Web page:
Igor Akinfeev. Source: Imago / Legion Media
Some pundits are casting Russia in the role of a “dark horse” for the World Cup in Brazil – in spite of the fact that not one of the team plies his trade abroad. Moreover, with the exception of the head coach Fabio Capello, the team has no household names. That does not prevent the Russians from seriously expecting to at least make it through their group. RBTH has identified key players in each line of the Russian national team, who should be especially watched.
Igor Akinfeev (goalkeeper)
If one looks at the statistics of Igor Akinfeev, one might think that he was forty years old. More than 400 games for CSKA Moscow, almost 70 games for the national team, five Russian championships, the UEFA Cup and a whole list of national records.
Several years ago, Manchester United was seriously interested in Akinfeev. Legendary United keeper Peter Schmeichel has recently confirmed that Sir Alex Ferguson saw him as a successor to Edwin van der Sar. However, the goalkeeper was injured, and the transfer never took place.
Akinfeev made his debut in adult football at age 16, and by 17 had already established himself as CSKA’s first-choice keeper and brought that team to its first league title in many years. Since then, he has become the captain and a living symbol of one of the strongest Russian clubs, and on the national team, he has been replaced periodically only because of injuries.
Interestingly, even with all his experience and trophies, Akinfeev has only once participated in a major football tournament as the first-choice goalkeeper. And how! He was number one on the Russian team during Euro 2008, in which Guus Hiddink’s team reached the semi-finals. Four years later, Akinfeev, just recovering from a serious injury, went to the Euros as a backup for Vyacheslav Malafeev, but in Poland, the Russian team was not able to get out of its group.
Sergei Ignashevich (defender)
Sergey Ignashevich. Source: Imago / Legion Media
In Russia, it has been a tradition since Soviet times that at the end of the season, the football federation makes a list of the 33 best players, three for each position. Since 2001, Sergei Ignashevich has been a constant presence in the number one spot on the list of the best central defenders. This is an absolute record.
Ignashevich began his career at Torpedo Moscow, but developed into a top-class player at one of capital’s other teams, Lokomotiv, with whom he won his first title. If not the tallest player in this role, at the height of 6.1 feet (186 cm), Ignashevich has amazing talent and excellent positioning.
Moreover, he is good with his head as well as in the opponent’s penalty area, which he occupies for set pieces, and is also good at taking penalty kicks. Ignashevich has scored more than 50 goals during his career. In the Russian national team, there is simply no replacement for this 34-year-old veteran, whose greatest shortcoming is his lack of pace.
Alan Dzagoev (midfielder)
Alan Dzagoev. Source: Photoshot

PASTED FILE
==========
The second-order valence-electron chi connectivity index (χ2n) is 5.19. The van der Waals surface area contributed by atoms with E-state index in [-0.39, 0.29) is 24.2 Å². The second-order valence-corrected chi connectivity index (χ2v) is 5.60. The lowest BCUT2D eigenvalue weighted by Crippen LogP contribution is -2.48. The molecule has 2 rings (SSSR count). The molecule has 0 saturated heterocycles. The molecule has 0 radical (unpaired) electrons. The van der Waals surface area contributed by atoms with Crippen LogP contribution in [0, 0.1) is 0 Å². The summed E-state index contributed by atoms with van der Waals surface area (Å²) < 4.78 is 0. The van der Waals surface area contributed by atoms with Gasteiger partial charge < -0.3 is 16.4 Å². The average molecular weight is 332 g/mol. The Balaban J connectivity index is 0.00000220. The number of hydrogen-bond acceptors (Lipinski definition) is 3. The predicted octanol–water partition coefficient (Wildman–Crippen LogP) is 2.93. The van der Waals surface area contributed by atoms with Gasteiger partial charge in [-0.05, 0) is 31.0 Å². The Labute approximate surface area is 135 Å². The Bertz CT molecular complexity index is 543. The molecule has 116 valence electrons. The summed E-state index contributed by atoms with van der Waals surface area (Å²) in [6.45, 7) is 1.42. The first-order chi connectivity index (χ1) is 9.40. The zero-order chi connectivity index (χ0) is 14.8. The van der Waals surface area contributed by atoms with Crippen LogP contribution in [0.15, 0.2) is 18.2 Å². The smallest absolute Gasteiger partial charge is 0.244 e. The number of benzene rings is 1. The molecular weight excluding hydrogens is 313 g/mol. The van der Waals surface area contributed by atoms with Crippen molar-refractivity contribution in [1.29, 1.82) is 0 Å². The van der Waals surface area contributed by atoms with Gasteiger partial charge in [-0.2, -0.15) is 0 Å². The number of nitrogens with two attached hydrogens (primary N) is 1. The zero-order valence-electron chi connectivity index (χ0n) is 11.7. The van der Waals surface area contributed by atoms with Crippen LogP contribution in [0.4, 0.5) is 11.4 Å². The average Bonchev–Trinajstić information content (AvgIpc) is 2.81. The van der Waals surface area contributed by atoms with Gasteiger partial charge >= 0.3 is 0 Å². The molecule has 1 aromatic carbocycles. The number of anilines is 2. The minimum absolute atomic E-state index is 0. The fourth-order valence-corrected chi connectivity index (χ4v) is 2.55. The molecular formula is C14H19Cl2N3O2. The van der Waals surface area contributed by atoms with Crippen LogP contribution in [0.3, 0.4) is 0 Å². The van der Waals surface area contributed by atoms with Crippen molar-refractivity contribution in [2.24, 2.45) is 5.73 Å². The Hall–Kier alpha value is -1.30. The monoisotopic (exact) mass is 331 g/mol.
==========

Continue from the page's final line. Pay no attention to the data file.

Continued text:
There is no other player on the current Russian national team who has had so much written about him in the European press. Alan Dzagoev is regularly included in lists of the most talented young football players of the Old World, yet he remains at CSKA Moscow. And this World Cup has the potential to become a defining moment in the career of this dynamic young midfielder.
By the age of 17, Dzagoev had already scored goals for his first team, CSKA, and celebrated his first major victory – winning the 2008 Russian Cup. Even back then, English clubs like Tottenham and Chelsea began to show an interest in him. Nevertheless, he remained in the fold of the army club, though he was not a first-team regular under all the coaches.
Dzagoev has all the attributes required of a top class soccer player – speed, dribbling, a powerful shot, awareness and a scoring instinct. However, these are all canceled out by one serious shortcoming – a short temper and an inability to control his emotions in difficult situations. Dzagoev has already been sent off five times in his career, and each time it ended with a scandal and a serious investigation.
There is a suspicion that it is this temper of his that is preventing Dzagoev from becoming a mainstay of the Russian national team under Fabio Capello.
Alexander Kokorin (forward)
|Alexander Kokorin. Source: Imago / Legion Media|
The 23-year-old forward from Dynamo Moscow is one of the Russian players who scouts from top European clubs will be watching very carefully in Brazil. All the indications are that Alexander Kokorin has the potential to grow into a big star.
Kokorin had already broken into the Dynamo first team by the age of 17. However, fame and his first serious money did not have the best impact on the young forward – in 2010, he failed to score a single goal. However, the following season he was named the country’s best young player. Then stability followed as well – in each of the last two seasons, Kokorin has scored ten goals.
As part of the national team, Kokorin, who has been nicknamed the Russian Justin Bieber due to his resemblance to the popular singer, went to the European Championships in 2012, and was even given some playing time.
Kokorin holds a team record: On September 6, 2013, he scored against Luxembourg just 21 seconds into the match - the fastest goal ever scored in the history of the national team.
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